Problem of other minds

The epistemological problem of how one can know that others have minds, given that one can only observe the behavior of others

The Problem of Other Minds is a philosophical problem traditionally stated as the following epistemological question: Given that I can only observe the behavior of others, how can I know that others have minds?[1] The problem is that knowledge of other minds is always indirect. The problem of other minds does not negatively impact social interactions often due to instinctive assumptions that others exist, in part explained by mirror neuron functioning. [2]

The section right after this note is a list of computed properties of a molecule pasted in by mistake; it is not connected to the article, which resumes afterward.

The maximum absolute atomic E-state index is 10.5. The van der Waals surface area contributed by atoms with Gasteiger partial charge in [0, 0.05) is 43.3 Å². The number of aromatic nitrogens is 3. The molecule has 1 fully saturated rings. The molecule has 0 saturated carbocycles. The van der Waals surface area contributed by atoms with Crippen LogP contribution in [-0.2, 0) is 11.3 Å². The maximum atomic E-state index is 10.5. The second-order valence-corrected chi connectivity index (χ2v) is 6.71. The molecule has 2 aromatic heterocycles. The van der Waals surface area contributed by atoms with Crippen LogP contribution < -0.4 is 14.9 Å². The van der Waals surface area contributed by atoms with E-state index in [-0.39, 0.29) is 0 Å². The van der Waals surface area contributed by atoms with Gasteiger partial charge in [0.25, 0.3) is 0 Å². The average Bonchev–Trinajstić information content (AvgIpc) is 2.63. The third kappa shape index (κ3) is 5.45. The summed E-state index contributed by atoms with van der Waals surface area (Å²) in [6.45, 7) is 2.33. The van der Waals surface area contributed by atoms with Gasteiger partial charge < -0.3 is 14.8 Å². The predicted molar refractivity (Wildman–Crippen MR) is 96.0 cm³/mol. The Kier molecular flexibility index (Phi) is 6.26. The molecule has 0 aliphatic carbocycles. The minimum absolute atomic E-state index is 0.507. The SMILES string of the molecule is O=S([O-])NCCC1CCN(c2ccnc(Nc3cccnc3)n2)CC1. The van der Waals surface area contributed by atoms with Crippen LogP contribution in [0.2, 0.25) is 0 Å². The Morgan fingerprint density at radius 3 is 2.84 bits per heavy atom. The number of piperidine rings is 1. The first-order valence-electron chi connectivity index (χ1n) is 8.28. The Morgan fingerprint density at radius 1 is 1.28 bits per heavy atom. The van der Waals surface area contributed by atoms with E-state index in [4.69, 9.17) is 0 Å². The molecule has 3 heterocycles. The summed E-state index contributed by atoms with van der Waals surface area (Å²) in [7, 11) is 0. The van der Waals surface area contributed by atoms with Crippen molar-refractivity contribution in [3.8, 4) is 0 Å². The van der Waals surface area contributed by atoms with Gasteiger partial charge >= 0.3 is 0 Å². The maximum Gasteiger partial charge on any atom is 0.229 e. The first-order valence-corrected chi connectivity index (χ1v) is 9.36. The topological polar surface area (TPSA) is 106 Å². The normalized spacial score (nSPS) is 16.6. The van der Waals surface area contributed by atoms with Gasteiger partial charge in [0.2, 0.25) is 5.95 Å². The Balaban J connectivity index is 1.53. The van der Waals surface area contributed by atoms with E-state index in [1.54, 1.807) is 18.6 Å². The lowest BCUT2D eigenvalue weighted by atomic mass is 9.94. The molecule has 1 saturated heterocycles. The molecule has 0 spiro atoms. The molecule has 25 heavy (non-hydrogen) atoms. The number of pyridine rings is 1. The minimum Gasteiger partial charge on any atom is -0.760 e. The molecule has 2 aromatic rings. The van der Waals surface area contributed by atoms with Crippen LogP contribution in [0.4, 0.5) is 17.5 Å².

It is a major issue of the philosophical idea known as solipsism: the notion that for any person only one's own mind is known to exist. Solipsism maintains that no matter how sophisticated someone's behavior is, behavior on its own does not guarantee the presence of mentality. [3]